We are always naturally interested in population figures.
We often equate population growth reports with progress. But growing population can involve many problems, too.
In fact, the name Thomas Robert Malthus, a British scholar who lived from 1766 to 1834, gained lasting fame because of his controversial “Malthusian theory” on population.
In short, he thought, “The power of population is indefinitely greater than the power in the earth to produce subsistence for man.” In other words, he believed we would outnumber our power to feed ourselves.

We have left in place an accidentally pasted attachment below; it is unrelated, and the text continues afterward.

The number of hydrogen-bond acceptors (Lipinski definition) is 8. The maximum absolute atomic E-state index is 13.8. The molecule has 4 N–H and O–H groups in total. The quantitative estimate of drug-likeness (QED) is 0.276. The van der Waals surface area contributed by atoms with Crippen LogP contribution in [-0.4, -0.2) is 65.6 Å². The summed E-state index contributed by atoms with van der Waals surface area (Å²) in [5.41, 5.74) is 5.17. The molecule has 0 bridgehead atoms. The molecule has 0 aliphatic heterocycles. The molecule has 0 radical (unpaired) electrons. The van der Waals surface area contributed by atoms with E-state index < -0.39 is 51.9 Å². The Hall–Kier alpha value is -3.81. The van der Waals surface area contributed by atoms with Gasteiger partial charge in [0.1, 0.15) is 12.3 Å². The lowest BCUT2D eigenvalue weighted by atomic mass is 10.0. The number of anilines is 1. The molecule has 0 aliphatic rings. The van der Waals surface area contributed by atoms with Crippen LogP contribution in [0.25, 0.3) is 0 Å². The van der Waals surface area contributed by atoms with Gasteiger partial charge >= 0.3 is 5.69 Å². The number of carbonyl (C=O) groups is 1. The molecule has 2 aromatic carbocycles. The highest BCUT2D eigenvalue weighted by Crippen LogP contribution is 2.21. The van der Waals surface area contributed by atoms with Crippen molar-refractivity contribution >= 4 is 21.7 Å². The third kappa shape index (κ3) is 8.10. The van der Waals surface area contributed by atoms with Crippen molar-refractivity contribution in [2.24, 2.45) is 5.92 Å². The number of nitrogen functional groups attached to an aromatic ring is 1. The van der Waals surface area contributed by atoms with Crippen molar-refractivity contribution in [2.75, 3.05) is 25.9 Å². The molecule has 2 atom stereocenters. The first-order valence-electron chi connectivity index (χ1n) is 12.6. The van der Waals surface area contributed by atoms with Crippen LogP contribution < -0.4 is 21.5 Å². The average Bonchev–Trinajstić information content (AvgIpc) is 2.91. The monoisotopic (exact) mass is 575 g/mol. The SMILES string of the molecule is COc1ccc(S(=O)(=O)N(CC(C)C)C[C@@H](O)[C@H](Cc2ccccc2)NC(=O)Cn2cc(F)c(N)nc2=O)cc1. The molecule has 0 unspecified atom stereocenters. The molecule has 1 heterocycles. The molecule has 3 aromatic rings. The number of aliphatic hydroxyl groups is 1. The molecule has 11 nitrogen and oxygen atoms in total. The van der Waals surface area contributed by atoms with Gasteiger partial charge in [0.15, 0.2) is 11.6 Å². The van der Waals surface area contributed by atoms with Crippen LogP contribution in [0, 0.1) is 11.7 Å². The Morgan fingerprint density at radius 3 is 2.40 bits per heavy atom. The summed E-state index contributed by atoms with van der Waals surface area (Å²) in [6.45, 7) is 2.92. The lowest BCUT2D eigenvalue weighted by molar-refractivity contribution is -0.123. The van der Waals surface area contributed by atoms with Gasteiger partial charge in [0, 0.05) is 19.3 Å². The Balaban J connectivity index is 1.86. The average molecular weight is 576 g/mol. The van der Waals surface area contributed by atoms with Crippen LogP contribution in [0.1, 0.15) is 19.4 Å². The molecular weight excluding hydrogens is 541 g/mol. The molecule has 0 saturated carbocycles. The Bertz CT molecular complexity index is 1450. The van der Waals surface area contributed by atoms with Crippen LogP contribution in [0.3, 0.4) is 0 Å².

We were reminded of Malthus by recent reports that Communist China has about one and a third billion people, India roughly 1.2 billion, the United States about 309 million, Indonesia about 246 million, Brazil about 203 million, Russia nearly 140 million and Japan more than 126 million — all contributing along with smaller nations to a world population of about 6.9 billion.
Disease, war, famine and natural deaths constantly remove people from the Earth. But every day, there are more of “us,” some sadly having to fight starvation — and some of us eating too much.